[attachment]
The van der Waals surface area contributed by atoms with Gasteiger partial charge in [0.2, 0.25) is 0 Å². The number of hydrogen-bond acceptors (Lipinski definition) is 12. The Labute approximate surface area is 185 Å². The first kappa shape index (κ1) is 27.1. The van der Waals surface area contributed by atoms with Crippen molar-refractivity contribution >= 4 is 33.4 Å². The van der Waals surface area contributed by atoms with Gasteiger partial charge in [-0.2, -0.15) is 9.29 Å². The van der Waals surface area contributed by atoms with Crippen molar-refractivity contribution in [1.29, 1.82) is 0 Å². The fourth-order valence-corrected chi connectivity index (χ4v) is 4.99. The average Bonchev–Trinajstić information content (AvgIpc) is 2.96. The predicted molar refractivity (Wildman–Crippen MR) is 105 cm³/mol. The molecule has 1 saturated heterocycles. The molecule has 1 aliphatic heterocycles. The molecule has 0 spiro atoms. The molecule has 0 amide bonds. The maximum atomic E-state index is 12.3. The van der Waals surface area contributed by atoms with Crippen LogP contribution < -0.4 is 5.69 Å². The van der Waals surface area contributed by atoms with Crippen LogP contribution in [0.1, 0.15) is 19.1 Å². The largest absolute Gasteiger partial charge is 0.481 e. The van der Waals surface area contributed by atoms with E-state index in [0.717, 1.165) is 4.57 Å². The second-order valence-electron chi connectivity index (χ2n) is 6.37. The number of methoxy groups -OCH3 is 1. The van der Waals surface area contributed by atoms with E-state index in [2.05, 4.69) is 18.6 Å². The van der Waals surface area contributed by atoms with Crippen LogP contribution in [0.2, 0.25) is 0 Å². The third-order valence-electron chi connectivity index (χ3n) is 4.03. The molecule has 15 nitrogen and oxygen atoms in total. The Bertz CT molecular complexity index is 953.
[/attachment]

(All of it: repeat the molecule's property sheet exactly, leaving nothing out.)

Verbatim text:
The van der Waals surface area contributed by atoms with Gasteiger partial charge in [0.2, 0.25) is 0 Å². The number of hydrogen-bond acceptors (Lipinski definition) is 12. The Labute approximate surface area is 185 Å². The first kappa shape index (κ1) is 27.1. The van der Waals surface area contributed by atoms with Crippen molar-refractivity contribution >= 4 is 33.4 Å². The van der Waals surface area contributed by atoms with Gasteiger partial charge in [-0.2, -0.15) is 9.29 Å². The van der Waals surface area contributed by atoms with Crippen molar-refractivity contribution in [1.29, 1.82) is 0 Å². The fourth-order valence-corrected chi connectivity index (χ4v) is 4.99. The average Bonchev–Trinajstić information content (AvgIpc) is 2.96. The predicted molar refractivity (Wildman–Crippen MR) is 105 cm³/mol. The molecule has 1 saturated heterocycles. The molecule has 1 aliphatic heterocycles. The molecule has 0 spiro atoms. The molecule has 0 amide bonds. The maximum atomic E-state index is 12.3. The van der Waals surface area contributed by atoms with Crippen LogP contribution < -0.4 is 5.69 Å². The van der Waals surface area contributed by atoms with Crippen LogP contribution in [0.1, 0.15) is 19.1 Å². The largest absolute Gasteiger partial charge is 0.481 e. The van der Waals surface area contributed by atoms with E-state index in [0.717, 1.165) is 4.57 Å². The second-order valence-electron chi connectivity index (χ2n) is 6.37. The number of methoxy groups -OCH3 is 1. The van der Waals surface area contributed by atoms with E-state index in [2.05, 4.69) is 18.6 Å². The van der Waals surface area contributed by atoms with Crippen LogP contribution in [0.2, 0.25) is 0 Å². The third-order valence-electron chi connectivity index (χ3n) is 4.03. The molecule has 15 nitrogen and oxygen atoms in total. The Bertz CT molecular complexity index is 953.